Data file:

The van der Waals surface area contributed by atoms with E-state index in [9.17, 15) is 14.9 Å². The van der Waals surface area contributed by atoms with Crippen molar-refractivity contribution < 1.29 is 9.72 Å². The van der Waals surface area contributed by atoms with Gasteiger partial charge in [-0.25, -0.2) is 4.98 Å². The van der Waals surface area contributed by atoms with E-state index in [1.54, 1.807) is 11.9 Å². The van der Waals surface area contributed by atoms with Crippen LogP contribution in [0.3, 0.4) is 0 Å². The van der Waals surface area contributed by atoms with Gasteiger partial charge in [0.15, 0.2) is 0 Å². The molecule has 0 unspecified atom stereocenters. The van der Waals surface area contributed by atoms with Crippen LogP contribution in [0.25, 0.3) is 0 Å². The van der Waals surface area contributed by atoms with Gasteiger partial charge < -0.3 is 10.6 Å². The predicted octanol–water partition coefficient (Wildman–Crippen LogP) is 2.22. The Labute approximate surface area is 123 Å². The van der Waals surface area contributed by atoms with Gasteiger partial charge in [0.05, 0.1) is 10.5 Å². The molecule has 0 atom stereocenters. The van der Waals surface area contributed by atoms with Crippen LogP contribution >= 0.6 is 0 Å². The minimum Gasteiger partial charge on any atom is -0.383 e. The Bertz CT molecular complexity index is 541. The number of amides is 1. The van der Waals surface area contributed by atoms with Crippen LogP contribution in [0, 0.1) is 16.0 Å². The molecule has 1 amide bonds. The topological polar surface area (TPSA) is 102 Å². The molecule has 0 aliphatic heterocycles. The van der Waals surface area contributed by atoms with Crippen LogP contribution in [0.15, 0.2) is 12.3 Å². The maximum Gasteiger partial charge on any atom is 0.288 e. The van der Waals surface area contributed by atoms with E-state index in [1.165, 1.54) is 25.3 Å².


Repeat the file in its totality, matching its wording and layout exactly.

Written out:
The van der Waals surface area contributed by atoms with E-state index in [9.17, 15) is 14.9 Å². The van der Waals surface area contributed by atoms with Crippen molar-refractivity contribution < 1.29 is 9.72 Å². The van der Waals surface area contributed by atoms with Gasteiger partial charge in [-0.25, -0.2) is 4.98 Å². The van der Waals surface area contributed by atoms with E-state index in [1.54, 1.807) is 11.9 Å². The van der Waals surface area contributed by atoms with Crippen LogP contribution in [0.3, 0.4) is 0 Å². The van der Waals surface area contributed by atoms with Gasteiger partial charge in [0.15, 0.2) is 0 Å². The molecule has 0 unspecified atom stereocenters. The van der Waals surface area contributed by atoms with Crippen LogP contribution in [0.25, 0.3) is 0 Å². The van der Waals surface area contributed by atoms with Gasteiger partial charge < -0.3 is 10.6 Å². The predicted octanol–water partition coefficient (Wildman–Crippen LogP) is 2.22. The Labute approximate surface area is 123 Å². The van der Waals surface area contributed by atoms with Gasteiger partial charge in [0.05, 0.1) is 10.5 Å². The molecule has 0 atom stereocenters. The van der Waals surface area contributed by atoms with Crippen LogP contribution >= 0.6 is 0 Å². The minimum Gasteiger partial charge on any atom is -0.383 e. The Bertz CT molecular complexity index is 541. The number of amides is 1. The van der Waals surface area contributed by atoms with Crippen LogP contribution in [0, 0.1) is 16.0 Å². The molecule has 1 amide bonds. The topological polar surface area (TPSA) is 102 Å². The molecule has 0 aliphatic heterocycles. The van der Waals surface area contributed by atoms with Crippen LogP contribution in [0.15, 0.2) is 12.3 Å². The maximum Gasteiger partial charge on any atom is 0.288 e. The van der Waals surface area contributed by atoms with E-state index in [1.165, 1.54) is 25.3 Å².